Plan ahead for springtime in Verona
Here’s the perfect April treat: Verona, Italy. The medieval city, in the province of the same name, sits in the region of Veneto and is an easy train trip away from Switzerland. The food and wine are wonderful, there’s a wealth of art and architecture and history and the streets don’t yet have summer crowds. Weather: expect a bit warmer than Switzerland, and an earlier spring. April 7-10 sees one of the world’s largest professional wine events, Vinitaly, which means that wineries, restaurants and hotels have come out of their winter lethargy, and any time after this is good. Easter is late, 21 April in 2019, so if you’re locked into school holidays, or looking for cheap fares outside them, keep that date in mind.
Summer in Verona
Spring aside, Verona is magnificent in summer, once the outdoor operas begin to play in the amphitheatre, which is one of the best preserved arena Roman ruins anywhere. You can sit in the bleachers until midnight with only a light wrap and marvel at Italy and the popularity of classics like Aida (and of course, beforehand, the food and wine). Verona is known to most of us in the English-speaking world because of Shakespeare’s Romeo and Juliet, but a visit to the region expands to so much more and can easily include Lake Garda on the western edge of the Veneto, over to Venice on the east. You have the opportunity to explore vineyards from one end to the other, and you’ll probably find wines you were not expecting. I certainly did. There is a wine, or two, for every local dish, and there is a multitude of those, starting with the famed tiny little gnocchi.
My own first trip to Verona took place in June; I was invited as a member of the Swiss delegation to Lausanne’s welcome into the Great Wine Capitals of the World group, which includes Verona and other wine luminaries such as Napa Valley and Bordeaux. I accepted because I was intrigued to learn about this network, but also because I love Amarone wine and knew too little about it, and I’m an avid fan of Donna Leon’s crime novel series featuring Inspector Brunetti. She recently moved from Venice to Valais in Switzerland, which made me feel even more attached to the Brunetti world. The stories (and again, the food and wine that make you long to be in northern Italy) take place mostly in his hometown of Venice, but the Veneto, including Verona, appears often enough that I finally checked the geographic relationship.
It became clear to me that I should have gone to the Veneto and especially Verona years ago, then gone back scores of times. Don’t make that mistake!
What’s to love
Here’s what’s to love, in brief: the narrow streets of the old centre, the crisp white Soave wines from east of the city at lunch or to kick off the evening, the rich tapestry of its history, from the Romans whose arena is the city’s symbol, to Verona’s “spontaneous delivery” to the Serenissima of Venice in 1405. Venice lost the city to Napolean’s troops in 1796, but the Austro-Hungarian Empire contested the win and was awarded the city at the Congress of Vienna, making Verona an Austrian town until 1866, when the new Kingdom of Italy claimed it. Italian, yes, ever so much so, but cosmopolitan, even more so, and no wonder, with that string of city bosses.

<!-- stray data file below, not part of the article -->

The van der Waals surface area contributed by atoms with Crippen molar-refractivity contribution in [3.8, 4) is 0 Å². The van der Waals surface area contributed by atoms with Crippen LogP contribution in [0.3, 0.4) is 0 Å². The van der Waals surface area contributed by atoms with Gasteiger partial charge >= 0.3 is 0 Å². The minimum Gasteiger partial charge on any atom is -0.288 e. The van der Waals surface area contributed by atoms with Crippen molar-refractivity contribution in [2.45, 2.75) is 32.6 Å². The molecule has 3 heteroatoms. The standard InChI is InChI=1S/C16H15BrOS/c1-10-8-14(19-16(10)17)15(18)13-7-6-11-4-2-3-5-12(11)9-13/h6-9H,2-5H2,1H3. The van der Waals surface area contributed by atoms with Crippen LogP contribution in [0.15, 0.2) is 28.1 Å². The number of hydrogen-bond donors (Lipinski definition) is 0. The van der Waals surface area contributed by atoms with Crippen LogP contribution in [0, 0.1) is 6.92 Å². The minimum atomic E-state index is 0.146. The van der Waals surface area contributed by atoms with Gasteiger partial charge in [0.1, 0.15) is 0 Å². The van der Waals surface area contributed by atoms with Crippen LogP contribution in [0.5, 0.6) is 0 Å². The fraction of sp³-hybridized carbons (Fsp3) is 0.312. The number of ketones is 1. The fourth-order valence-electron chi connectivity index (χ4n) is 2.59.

Back to what’s to love: the cobblestoned very narrow and twisting passages, immense palaces, smaller 16th century houses. And I haven’t even mentioned the balcony of the lovers, which really exists. Or the thimble-sized food and wines shops where I could have spent my entire visit.
If Verona is a Wine Capital, there must be wine
This blog is mainly for wine-lovers, so please do read my post about Verona’s wines and wineries, which like elsewhere are going through a re-birth of quality. If you wrote off Valpolicella in the past (I did), give it another try. Be open-minded about Amarone, which to my surprise was invented only a century ago, and whose quality varies from the heavy and too-strong stuff that is easy to find abroad to lusciously rich table-mates for meat dishes. The province is Italy’s biggest wine exporter (hence, sadly, the reputation for many years for washed-out Valpolicellas). It is also home to many excellent wineries whose focus is quality rather than quantity. Wine matters here.
Remind yourself that Bardolino from the Lake Garda area can be a lovely light red to have with a meal. Be brave and try wines you don’t know, a Custoza, for example.
Consider getting the Verona card, a pass for buses and museums, monuments and churches
Ask about and look for vestiges of the Roman period: the amphitheatre’s architecture deserves more than a nod, and visiting the ruins of a Roman house in the basement of the city centre Benetton clothing store, where contemporary clothes and ancient fireplace co-exist, reminds you of how much Italians treasure and live with their antiquities.
Walk as much as possible to get a real feeling for the city, but older travelers note: if someone has hip or knee problems, build in time for café and winebar stops (no shortage of these).
Be sure to try each of the region’s main wines: Soave white, Valpolicella (Classico) red, Ripasso red – sometimes paired with rich red wine risottos here, Recioto sweet red for dessert and the somewhat more bitter Amarone, often best sipped like a port after dinner, for the alcohol content can be high for a wine.
Swiss rail, 6-7 hours from Geneva on the Eurocity (comfortable, good wifi), change in Milan, tickets for about CHF110 return (roundtrip), Swiss reductions count to the border. Alternatively, Easyjet flies from Geneva to Venice, and Verona is about 2 hours from both Milan and Venice by train.
Verona Tourism office, agenda
Arena opera programme for 2019
Villa Cordevigo, above Lake Garda, 33 luxury rooms, spa and beautiful old grounds (winner, Great Wine Capitals award)
Agriturismo Valpolicella Buglioni wine estate, 15 charming country rooms (winner, Great Wine Capitals award)